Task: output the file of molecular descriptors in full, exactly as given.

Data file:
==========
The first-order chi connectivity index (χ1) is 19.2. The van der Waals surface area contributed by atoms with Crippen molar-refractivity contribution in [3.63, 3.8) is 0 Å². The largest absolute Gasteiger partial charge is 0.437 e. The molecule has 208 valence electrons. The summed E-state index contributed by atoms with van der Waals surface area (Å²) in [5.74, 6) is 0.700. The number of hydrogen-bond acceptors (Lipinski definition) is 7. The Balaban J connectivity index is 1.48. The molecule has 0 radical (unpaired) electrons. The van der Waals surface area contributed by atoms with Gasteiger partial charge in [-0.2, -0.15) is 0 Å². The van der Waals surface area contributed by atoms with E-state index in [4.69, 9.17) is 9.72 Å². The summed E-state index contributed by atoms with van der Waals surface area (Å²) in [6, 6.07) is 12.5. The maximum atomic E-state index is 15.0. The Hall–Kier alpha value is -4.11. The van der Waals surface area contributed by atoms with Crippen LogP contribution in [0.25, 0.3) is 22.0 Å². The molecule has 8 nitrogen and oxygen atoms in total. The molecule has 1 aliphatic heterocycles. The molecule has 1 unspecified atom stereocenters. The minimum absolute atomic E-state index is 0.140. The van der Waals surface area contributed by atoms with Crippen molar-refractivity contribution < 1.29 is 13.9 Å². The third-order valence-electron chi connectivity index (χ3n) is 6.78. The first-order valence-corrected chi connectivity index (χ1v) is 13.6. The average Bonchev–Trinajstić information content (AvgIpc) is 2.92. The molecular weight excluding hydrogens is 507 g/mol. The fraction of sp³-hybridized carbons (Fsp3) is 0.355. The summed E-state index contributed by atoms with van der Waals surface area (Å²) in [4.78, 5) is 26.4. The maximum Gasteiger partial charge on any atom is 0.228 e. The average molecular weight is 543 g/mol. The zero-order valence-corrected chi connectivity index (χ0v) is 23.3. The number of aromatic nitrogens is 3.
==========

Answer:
The first-order chi connectivity index (χ1) is 19.2. The van der Waals surface area contributed by atoms with Crippen molar-refractivity contribution in [3.63, 3.8) is 0 Å². The largest absolute Gasteiger partial charge is 0.437 e. The molecule has 208 valence electrons. The summed E-state index contributed by atoms with van der Waals surface area (Å²) in [5.74, 6) is 0.700. The number of hydrogen-bond acceptors (Lipinski definition) is 7. The Balaban J connectivity index is 1.48. The molecule has 0 radical (unpaired) electrons. The van der Waals surface area contributed by atoms with Gasteiger partial charge in [-0.2, -0.15) is 0 Å². The van der Waals surface area contributed by atoms with E-state index in [4.69, 9.17) is 9.72 Å². The summed E-state index contributed by atoms with van der Waals surface area (Å²) in [6, 6.07) is 12.5. The maximum atomic E-state index is 15.0. The Hall–Kier alpha value is -4.11. The van der Waals surface area contributed by atoms with Crippen LogP contribution in [0.25, 0.3) is 22.0 Å². The molecule has 8 nitrogen and oxygen atoms in total. The molecule has 1 aliphatic heterocycles. The molecule has 1 unspecified atom stereocenters. The minimum absolute atomic E-state index is 0.140. The van der Waals surface area contributed by atoms with Crippen molar-refractivity contribution < 1.29 is 13.9 Å². The third-order valence-electron chi connectivity index (χ3n) is 6.78. The first-order valence-corrected chi connectivity index (χ1v) is 13.6. The average Bonchev–Trinajstić information content (AvgIpc) is 2.92. The molecular weight excluding hydrogens is 507 g/mol. The fraction of sp³-hybridized carbons (Fsp3) is 0.355. The summed E-state index contributed by atoms with van der Waals surface area (Å²) in [4.78, 5) is 26.4. The maximum Gasteiger partial charge on any atom is 0.228 e. The average molecular weight is 543 g/mol. The zero-order valence-corrected chi connectivity index (χ0v) is 23.3. The number of aromatic nitrogens is 3.